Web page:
Science & Technology

What's the Difference Between an Equinox and a Solstice?

Twice a year, the Earth experiences an equinox. Another two times per year, the Earth experiences a solstice. What's the difference? Are they the same thing? And what causes them in the first place?

What You See

There is a difference between an equinox and a solstice — you could think of them as opposites, in fact. The word "solstice" comes from the Latin roots "sol," meaning sun, and "sistere," meaning "stationary." That refers to the fact that during a solstice, the sun rises and appears to stop in the middle of the sky for a while before it sets. As a result, the summer solstice is the longest day of the year. If you're on the opposite side of the globe from that sunny standstill, you'd experience a winter solstice — the longest night of the year.

The winter solstice occurs on December 21 or 22 in the Northern Hemisphere and on June 20 or 21 in the Southern Hemisphere. The summer solstice occurs on June 20 or 21 in the Northern Hemisphere and on December 21 or 22 in the Southern Hemisphere.

The word "equinox," on the other hand, comes from the Latin roots "aequus," meaning equal, and "nox," meaning night. You can see where this is going: On the equinox, day and night last for exactly the same amount of time. If you've been trudging your way through the doldrums of winter and hit the vernal, or spring, equinox, this is good news: it means that spring has arrived. If you've been counting down the days left of summer and hit the autumnal, or fall, equinox, you've now marked the start of autumn.

The vernal equinox happens right around March 21 in the Northern Hemisphere and September 23 in the Southern Hemisphere. The autumnal equinox occurs near September 23 in the Northern Hemisphere and March 21 in the Southern Hemisphere.

What's Really Happening

To understand why night and day shift so much throughout the year — not to mention why the weather changes — you need to picture the Earth as it circles the sun. Our planet doesn't sit directly upright as it rotates; its axis of rotation is actually tilted by about 23.4 degrees, always pointed in the same direction in space. In the same way you'll get more sun on your shoulders if you're sitting up in your beach chair than you will if you're lounging flat, some areas of the Earth get more sunlight depending on where its axis is pointing. That, in turn, depends on where the planet is in its revolution around the sun.

For example, when it's the winter solstice in the Northern Hemisphere, the Earth is at a point in its revolution where its axis points away from the sun and the Northern Hemisphere gets the least amount of sunlight. If you were standing at the North Pole, you wouldn't get any sunlight at all. The Southern Hemisphere, on the other hand, would get its biggest helping of sunlight all year, making it the summer solstice there. In Antarctica, the sun never sets during this period.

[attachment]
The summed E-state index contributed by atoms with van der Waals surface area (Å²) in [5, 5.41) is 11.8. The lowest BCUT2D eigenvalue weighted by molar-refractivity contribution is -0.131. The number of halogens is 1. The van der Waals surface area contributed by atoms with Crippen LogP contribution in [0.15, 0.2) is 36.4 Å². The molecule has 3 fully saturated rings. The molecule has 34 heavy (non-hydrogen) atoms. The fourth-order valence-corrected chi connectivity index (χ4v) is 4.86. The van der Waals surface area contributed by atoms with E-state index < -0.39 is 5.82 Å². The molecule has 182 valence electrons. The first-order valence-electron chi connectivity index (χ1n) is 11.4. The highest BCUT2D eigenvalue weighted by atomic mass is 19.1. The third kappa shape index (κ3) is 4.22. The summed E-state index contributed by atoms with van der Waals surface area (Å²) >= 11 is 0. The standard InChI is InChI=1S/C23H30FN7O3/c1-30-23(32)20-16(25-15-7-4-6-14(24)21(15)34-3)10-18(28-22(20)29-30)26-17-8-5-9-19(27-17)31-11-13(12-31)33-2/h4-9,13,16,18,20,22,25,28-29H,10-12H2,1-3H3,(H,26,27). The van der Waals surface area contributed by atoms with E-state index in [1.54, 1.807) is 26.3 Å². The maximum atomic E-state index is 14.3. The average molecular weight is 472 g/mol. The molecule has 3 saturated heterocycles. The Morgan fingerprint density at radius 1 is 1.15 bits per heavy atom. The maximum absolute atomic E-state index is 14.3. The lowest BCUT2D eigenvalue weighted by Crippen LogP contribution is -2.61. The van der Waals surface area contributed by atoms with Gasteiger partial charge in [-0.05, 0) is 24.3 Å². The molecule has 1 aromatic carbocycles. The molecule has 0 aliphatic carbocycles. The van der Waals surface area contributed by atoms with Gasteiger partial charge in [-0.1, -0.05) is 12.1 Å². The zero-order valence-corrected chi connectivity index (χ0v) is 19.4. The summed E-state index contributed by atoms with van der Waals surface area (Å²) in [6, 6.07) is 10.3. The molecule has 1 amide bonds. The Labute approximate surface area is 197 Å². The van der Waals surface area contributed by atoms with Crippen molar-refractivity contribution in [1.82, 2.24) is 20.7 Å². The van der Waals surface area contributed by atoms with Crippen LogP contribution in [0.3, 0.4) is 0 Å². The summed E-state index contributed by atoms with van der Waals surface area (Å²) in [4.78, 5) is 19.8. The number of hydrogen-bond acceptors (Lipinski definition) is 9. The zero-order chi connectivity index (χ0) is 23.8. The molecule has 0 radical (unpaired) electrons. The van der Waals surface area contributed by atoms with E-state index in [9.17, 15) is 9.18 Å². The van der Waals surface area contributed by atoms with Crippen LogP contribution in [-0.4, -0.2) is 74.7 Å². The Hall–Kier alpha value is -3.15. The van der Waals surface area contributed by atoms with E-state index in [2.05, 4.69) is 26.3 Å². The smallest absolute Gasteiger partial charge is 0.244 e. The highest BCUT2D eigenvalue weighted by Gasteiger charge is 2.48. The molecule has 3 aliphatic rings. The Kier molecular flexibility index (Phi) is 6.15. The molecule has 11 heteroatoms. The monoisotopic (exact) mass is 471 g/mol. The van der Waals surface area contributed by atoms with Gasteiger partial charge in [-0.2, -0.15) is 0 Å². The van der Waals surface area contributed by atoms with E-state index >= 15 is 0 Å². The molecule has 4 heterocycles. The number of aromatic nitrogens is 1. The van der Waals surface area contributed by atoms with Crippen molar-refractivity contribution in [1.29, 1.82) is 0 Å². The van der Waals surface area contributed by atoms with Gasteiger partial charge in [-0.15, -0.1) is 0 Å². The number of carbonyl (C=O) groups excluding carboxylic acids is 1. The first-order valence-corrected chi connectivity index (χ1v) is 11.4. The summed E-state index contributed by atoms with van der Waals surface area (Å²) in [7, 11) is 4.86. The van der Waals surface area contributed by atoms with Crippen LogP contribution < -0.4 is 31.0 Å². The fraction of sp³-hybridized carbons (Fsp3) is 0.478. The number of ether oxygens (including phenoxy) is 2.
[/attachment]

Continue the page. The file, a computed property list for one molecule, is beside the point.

Whereas the Earth's axis is tilted directly toward or away from the sun during a solstice, it's tilted directly askew from the sun during an equinox. To use the sunbathing example again, it's as if you rotated your body parallel to the towel clockwise — you'd get the same amount of sun on your front and back as if you had rotated the other way. At this time, the sun is directly above the equator, and that means that day and night are of equal length. But not for long: A new season is upon you, which means shorter nights (or days!) and more (or less!) sunlight to enjoy.

Get stories like this one in your inbox or your headphones: Sign up for our daily email and subscribe to the Curiosity Daily podcast.

To really understand the seasons, you oughta pick up a globe. This Day & Night Globe looks like an ordinary Earth by day, but at night, it turns into a glowing star map. If you choose to make a purchase, Curiosity will get a share of the sale.

Related Video: How Science Defines a Year

Written by Ashley Hamer March 18, 2019

Curiosity uses cookies to improve site performance, for analytics and for advertising. By continuing to use our site, you accept our use of cookies, our Privacy Policy and Terms of Use.